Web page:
Our lives are full of decisions and choices. While we may want every decision we take to be our own, quite often that isn’t the case.
Having grown up in a typical, middle-class family in India, my life resembled that of thousands of others around me. Immense academic pressure, a never-ending list of expectations from family, teachers, and society, and major life decisions being made by others were common experiences.
While walking the path that society had laid out for me, I began to waver. Grades dropped, happiness dipped, confidence plummeted. Every misstep was met by the near and dear with passionate attempts to “get me back on track”. Shame and the constant threat of “what will people say?” was woven into every conversation about why I needed to follow the crowd.
I didn’t realise this as a hormonal 16-year-old, but I was heading into a vicious cycle — not of frequently straying from the beaten path, but of being constantly pulled back to it.
After much introspection, brought on by the consequences of my decisions, I realized that I had made only one mistake in my life. Over and over again.
The Weight of Expectations
All through our lives, we act according to the expectations, perceived or otherwise, of others. Our family expects a certain level of obedience and excellence. Society expects us to hit specific milestones in life irrespective of our readiness or willingness.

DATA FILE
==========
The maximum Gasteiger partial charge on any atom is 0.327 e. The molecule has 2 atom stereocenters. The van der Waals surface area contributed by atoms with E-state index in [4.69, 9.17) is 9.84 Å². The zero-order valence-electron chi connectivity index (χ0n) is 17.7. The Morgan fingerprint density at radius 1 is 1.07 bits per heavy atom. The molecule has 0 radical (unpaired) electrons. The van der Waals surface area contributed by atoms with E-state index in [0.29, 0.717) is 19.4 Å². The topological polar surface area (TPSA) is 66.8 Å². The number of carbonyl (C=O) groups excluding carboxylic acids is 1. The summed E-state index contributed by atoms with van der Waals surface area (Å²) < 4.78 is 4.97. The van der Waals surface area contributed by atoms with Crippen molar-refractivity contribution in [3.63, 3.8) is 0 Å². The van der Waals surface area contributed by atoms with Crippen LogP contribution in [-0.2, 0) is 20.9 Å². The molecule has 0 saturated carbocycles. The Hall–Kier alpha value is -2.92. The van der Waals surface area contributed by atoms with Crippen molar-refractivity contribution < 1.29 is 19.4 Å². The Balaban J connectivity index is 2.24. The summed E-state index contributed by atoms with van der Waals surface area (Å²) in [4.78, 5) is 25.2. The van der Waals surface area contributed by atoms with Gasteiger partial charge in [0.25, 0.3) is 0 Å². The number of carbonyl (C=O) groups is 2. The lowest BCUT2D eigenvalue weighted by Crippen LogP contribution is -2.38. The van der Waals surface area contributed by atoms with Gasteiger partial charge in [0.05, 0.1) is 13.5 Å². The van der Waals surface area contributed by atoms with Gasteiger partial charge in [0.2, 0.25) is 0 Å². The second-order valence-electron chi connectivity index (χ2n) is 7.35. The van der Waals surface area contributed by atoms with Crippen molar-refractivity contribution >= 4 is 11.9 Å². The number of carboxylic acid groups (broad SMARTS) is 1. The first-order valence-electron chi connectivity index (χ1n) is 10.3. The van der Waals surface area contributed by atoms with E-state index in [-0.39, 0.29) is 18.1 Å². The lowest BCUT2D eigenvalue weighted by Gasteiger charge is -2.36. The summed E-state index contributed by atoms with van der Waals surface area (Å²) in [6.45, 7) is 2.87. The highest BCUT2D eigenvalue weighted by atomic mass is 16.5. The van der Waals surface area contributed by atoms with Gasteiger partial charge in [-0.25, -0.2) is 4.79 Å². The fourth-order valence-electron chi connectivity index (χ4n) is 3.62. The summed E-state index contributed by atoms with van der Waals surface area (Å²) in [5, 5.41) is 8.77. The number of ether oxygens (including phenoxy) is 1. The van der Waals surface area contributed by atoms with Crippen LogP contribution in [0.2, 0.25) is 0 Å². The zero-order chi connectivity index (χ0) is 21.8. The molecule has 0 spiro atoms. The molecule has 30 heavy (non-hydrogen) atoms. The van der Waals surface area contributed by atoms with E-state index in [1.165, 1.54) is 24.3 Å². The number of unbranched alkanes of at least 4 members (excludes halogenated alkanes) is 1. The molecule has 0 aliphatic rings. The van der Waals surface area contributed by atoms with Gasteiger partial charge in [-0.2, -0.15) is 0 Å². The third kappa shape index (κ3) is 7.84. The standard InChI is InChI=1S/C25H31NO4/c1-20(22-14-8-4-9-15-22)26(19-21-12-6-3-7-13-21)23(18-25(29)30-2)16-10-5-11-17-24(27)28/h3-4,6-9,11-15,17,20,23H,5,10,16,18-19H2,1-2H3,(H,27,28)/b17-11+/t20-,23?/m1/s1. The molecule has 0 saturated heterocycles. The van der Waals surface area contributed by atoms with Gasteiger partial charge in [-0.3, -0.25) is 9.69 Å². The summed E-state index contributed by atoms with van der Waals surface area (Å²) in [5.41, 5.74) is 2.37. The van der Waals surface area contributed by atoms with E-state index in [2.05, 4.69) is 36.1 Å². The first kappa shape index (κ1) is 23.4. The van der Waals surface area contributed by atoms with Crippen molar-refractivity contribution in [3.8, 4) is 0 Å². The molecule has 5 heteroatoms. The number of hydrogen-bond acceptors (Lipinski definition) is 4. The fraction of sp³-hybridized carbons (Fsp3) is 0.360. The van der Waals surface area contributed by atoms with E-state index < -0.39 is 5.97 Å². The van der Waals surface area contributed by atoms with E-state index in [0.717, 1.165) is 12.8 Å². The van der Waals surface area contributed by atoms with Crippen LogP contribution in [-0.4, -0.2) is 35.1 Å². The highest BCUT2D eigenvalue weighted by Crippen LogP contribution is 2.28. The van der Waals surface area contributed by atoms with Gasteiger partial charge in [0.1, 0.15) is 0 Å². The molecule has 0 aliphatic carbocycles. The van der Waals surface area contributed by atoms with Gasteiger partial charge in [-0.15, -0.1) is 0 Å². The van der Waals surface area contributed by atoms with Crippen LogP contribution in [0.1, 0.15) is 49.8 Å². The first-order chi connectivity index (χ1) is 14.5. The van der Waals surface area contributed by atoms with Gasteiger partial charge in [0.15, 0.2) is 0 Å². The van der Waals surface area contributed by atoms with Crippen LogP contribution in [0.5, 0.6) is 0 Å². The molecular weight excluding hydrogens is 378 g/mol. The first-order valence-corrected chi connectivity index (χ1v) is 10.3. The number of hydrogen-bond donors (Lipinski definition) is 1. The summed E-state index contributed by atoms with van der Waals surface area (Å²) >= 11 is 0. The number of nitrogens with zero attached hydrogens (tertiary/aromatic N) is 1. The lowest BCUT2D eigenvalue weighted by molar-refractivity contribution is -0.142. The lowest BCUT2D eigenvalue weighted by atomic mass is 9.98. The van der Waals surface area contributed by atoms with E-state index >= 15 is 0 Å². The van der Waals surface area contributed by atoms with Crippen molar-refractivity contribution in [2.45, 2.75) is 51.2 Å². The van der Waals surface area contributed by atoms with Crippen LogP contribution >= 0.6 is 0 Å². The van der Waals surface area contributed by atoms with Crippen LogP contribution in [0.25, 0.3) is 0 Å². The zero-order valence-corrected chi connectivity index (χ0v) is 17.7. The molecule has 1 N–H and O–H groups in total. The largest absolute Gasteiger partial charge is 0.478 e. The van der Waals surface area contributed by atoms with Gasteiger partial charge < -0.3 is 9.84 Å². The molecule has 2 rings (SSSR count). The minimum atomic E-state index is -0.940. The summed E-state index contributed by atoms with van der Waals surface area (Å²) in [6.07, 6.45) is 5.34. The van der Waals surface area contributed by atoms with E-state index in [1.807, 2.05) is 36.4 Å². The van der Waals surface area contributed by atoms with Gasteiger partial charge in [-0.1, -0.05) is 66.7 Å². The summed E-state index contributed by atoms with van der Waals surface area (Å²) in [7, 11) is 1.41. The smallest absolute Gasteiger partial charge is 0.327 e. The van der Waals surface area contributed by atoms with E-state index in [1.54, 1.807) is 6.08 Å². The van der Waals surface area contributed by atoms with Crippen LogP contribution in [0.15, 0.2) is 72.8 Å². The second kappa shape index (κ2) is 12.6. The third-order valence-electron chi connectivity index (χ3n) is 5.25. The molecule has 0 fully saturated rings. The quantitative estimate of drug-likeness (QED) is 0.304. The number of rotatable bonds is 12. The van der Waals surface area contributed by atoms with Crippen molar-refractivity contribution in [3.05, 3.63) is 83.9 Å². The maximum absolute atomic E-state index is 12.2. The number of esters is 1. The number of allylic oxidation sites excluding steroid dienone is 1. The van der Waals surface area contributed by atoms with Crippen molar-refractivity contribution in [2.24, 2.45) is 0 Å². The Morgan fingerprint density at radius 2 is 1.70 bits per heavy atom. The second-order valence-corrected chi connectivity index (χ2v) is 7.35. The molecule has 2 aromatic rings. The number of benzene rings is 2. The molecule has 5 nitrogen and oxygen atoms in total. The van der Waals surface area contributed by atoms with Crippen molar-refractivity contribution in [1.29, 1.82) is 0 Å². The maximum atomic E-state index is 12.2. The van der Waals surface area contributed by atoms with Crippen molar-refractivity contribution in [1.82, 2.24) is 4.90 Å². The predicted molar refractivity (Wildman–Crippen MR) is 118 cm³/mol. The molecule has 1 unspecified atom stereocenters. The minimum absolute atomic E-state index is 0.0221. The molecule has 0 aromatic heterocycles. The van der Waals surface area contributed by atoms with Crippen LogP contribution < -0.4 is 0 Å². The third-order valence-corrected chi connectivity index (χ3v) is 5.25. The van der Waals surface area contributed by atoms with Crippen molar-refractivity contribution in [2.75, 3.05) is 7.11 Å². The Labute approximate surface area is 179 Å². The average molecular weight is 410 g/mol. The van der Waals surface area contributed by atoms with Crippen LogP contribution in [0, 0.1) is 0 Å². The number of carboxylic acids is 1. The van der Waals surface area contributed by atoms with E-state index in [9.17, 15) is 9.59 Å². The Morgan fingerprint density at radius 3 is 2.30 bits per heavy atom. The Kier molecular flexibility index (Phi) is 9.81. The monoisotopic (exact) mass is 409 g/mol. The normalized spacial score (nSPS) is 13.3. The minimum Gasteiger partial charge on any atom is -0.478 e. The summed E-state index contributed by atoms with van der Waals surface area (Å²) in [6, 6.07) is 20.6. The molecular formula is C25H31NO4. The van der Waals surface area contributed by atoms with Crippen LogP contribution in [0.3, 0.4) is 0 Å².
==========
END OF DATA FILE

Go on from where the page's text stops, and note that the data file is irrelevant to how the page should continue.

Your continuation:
In most cases, meeting these stringent expectations is rewarded with a peaceful home environment and general acceptance from society. There is less drama than if we were to question the status quo or choose to go our own way. Many people end up accepting their place in life just to keep the peace.
This carrot and stick approach, unfortunately, makes the love and support of family and society very conditional.
It also provides a great shield from ever having to take responsibility for our own lives. It prevents us from thinking independently, often plunging us into situations with far-reaching consequences that we are barely prepared for. But we do it to keep the peace.
Acting within the boundaries of expectations is seen as a way to earn the safety net of inclusion and acceptance. It gives us confidence that if things should go wrong, we will be spared from judgment because we were simply doing what was expected of us.
The Definition of Success
With the heavy burden of expectations also comes the rigid definition of success. We readily accept a pre-determined idea of what success looks like and end up burning away our best years fighting for something we don’t care about.
Many people unfortunately have their epiphany at an age that is considered quite ‘late’ by social standards. Late enough that they lose the will to do anything about it. They just accept that this is their life now — it’s too late to change.
These ‘milestones’ are so ingrained in our collective psyche that I continue to feel inadequate as I write this article, having an imaginary pissing contest with anyone who I perceive as more successful.
I have no basis for this perception apart from not matching up to the definition of success in ways that my colleagues and friends do. And I beat myself over it, every so often prompted by family members at how “behind” I am in life.